Bilingual Resume (Examples, Tips, Templates)
Building a bilingual resume can be incredibly rewarding--even if actually making your resume bilingual can feel overwhelming.
As a bilingual person who has done hiring for 3 different companies (including my own talent agency), I’ve found that (1) bilingual resumes catch my attention and (2) actually get me excited to interview the person.
So by the end of this article, you will
- Know whether or not your resume should be bilingual
- Decide on what kind of bilingual resume you should have
- Know how to add language skills to your resume
- Be able to construct your own bilingual with confidence.
As a bonus, I’ll also throw in some free templates for you to download as well as a short tutorial as to how to use the templates with Google Drive.
This is because I know that bilingual job candidates are interesting to interview, culturally competent, and a linguistic asset to any organization.
But you might need some extra help. In countries with long histories of discrimination against bilingual people (such as the US and Canada), there are also reasons not to make your resume bilingual.
So how do you put languages on a resume?
How do make a totally bilingual resume?
Let’s take a look.
A bilingual resume vs a resume for a bilingual person
Depending on the type of job you’re going for, there are two types of bilingual resumes you might want to make.
Let’s look at how you can make them, and what the strengths and benefits of each type are.
1. A bilingual resume written in two languages
First, let’s look at why you might want to write your resume in two languages.
- You may not know which language you’re going to interview in, so showcasing two languages on your resume demonstrates that you’re happy to work in either. For example, in Canada many government posts require that you speak both national languages: English and French.
- If you’re interviewing for a company where a non-dominant language is spoken, you might want to stress that you can be interviewed in that language--but also work in the national language. For example, in the US you may want to apply for a job where Spanish is spoken in the workplace so you’re prepared to be interviewed in that language. But your English is also flawless, and want to make sure they know you can work with outsiders as well.
- The main skill you’re showing off is your linguistic ability. If you’re going for a job as a translator, language teacher, or interpreter, having a resume in two languages can be a great way to show your skills instead of just explaining them.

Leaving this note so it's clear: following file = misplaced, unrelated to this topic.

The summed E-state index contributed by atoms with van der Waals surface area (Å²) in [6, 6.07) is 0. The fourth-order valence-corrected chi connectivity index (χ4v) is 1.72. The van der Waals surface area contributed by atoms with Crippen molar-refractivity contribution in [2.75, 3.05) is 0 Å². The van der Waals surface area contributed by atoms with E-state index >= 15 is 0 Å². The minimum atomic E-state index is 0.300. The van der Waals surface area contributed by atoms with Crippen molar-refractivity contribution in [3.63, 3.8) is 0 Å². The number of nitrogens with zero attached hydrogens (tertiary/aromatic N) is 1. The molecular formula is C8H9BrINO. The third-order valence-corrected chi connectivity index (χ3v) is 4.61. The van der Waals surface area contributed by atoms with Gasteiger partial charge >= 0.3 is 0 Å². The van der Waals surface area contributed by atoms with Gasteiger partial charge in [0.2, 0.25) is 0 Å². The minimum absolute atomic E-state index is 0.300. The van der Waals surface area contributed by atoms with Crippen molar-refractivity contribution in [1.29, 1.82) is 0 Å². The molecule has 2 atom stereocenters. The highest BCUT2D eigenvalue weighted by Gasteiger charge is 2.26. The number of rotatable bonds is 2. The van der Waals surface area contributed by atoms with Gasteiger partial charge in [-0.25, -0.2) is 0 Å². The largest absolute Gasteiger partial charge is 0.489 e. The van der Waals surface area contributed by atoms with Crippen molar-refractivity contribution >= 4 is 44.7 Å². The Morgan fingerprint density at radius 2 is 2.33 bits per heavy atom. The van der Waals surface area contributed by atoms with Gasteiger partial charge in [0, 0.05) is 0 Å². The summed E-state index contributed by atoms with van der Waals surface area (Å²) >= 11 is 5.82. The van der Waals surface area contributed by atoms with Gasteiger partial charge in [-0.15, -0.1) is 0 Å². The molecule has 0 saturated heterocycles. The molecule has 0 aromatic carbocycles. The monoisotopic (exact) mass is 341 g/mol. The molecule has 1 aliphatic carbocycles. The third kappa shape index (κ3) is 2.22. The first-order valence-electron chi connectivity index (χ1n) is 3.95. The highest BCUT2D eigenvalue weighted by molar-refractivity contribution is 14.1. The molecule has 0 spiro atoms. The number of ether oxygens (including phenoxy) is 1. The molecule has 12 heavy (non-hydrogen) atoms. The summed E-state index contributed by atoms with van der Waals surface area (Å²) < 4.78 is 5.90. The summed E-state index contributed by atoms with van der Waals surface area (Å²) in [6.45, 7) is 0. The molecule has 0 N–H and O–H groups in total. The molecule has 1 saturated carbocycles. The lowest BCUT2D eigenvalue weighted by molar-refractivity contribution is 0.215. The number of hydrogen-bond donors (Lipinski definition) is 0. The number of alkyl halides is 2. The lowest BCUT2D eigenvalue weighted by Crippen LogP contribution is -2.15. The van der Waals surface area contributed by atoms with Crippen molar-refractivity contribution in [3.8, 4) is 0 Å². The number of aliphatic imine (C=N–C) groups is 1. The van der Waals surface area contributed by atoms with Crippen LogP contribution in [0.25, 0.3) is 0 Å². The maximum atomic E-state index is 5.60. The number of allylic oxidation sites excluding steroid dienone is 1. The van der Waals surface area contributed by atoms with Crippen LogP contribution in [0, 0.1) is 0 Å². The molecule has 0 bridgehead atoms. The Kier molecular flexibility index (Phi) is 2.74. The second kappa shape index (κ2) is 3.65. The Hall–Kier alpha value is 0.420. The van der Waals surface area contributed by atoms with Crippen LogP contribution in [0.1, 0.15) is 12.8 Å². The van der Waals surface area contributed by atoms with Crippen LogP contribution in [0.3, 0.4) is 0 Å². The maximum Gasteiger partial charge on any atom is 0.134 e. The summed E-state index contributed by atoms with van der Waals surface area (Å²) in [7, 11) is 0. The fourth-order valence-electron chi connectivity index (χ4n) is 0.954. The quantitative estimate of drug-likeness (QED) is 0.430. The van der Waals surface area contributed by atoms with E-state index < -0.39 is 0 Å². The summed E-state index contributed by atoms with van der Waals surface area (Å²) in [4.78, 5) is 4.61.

For cases like this, you have several options:
- A two-column resume with the same information listed twice on each side.
- Two different attachments of the same resume, one in each language.
- The same resume, first in the dominant business language and second in the other language.
The immediate win is that your bilingual resume will stand out from the monolingual resumes (even if the other candidates are also bilingual), and your skill with both of your languages will be evident immediately.
However, here are some reasons you shouldn’t have your bilingual resume in two languages.
- If your potential employer is not bilingual in those two languages, it might be alienating them.
- Resumes like this can look repetitive and like you’re “fluffing” them because you lack experience.
- If you have more experience that you want to add but not a lot of extra space on your resume, you might be wasting valuable page space.
If you don’t want to make a bilingual resume which is written in two languages, your next option is to write a resume that simply says you’re bilingual.
2. A resume written in one language that demonstrates bilingual skills
Here’s why you would want to list your bilingualism to your resume when applying for jobs.
- If you’re working with the public in a country with large immigrant or indigenous populations, bilingualism can be essential across sectors. It may be a requirement for some posts.
- In office jobs like marketing or manufacturing, growing globalization means that bilingualism may come in handy even if it’s not essential to the job. This will help separate you from other candidates.
Now farther down in this article, we’ll get to why you might not want to list your bilingualism on a resume.
- Skills. This is the easiest way. You can list “bilingual in ____ and ____” under the nice big “additional skills” section of your resume. This is where you would add other skills such as typing word per minute, software abilities, or anything else brag-worthy. You can find some great skills examples here.
- Past job experience. If you had a job where you helped customers in two or more languages, simply add that under the responsibilities of that position.